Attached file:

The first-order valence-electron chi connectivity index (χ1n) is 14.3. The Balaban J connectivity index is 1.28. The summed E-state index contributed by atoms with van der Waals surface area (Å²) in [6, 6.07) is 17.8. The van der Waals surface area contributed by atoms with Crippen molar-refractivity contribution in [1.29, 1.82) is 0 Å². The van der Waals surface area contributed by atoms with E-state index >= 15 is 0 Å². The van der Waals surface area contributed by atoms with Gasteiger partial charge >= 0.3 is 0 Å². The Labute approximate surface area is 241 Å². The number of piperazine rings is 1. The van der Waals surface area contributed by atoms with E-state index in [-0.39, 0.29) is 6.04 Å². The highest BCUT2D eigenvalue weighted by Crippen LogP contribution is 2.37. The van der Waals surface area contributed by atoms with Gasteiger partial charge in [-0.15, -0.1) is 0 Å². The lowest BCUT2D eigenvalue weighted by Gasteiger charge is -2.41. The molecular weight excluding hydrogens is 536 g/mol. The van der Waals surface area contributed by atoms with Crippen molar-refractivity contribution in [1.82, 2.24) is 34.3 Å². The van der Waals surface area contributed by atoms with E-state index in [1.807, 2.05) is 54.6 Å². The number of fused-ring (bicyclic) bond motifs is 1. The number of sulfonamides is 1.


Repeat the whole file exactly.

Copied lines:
The first-order valence-electron chi connectivity index (χ1n) is 14.3. The Balaban J connectivity index is 1.28. The summed E-state index contributed by atoms with van der Waals surface area (Å²) in [6, 6.07) is 17.8. The van der Waals surface area contributed by atoms with Crippen molar-refractivity contribution in [1.29, 1.82) is 0 Å². The van der Waals surface area contributed by atoms with E-state index >= 15 is 0 Å². The van der Waals surface area contributed by atoms with Gasteiger partial charge >= 0.3 is 0 Å². The Labute approximate surface area is 241 Å². The number of piperazine rings is 1. The van der Waals surface area contributed by atoms with E-state index in [-0.39, 0.29) is 6.04 Å². The highest BCUT2D eigenvalue weighted by Crippen LogP contribution is 2.37. The van der Waals surface area contributed by atoms with Gasteiger partial charge in [-0.15, -0.1) is 0 Å². The lowest BCUT2D eigenvalue weighted by Gasteiger charge is -2.41. The molecular weight excluding hydrogens is 536 g/mol. The van der Waals surface area contributed by atoms with Crippen molar-refractivity contribution in [1.82, 2.24) is 34.3 Å². The van der Waals surface area contributed by atoms with E-state index in [1.807, 2.05) is 54.6 Å². The number of fused-ring (bicyclic) bond motifs is 1. The number of sulfonamides is 1.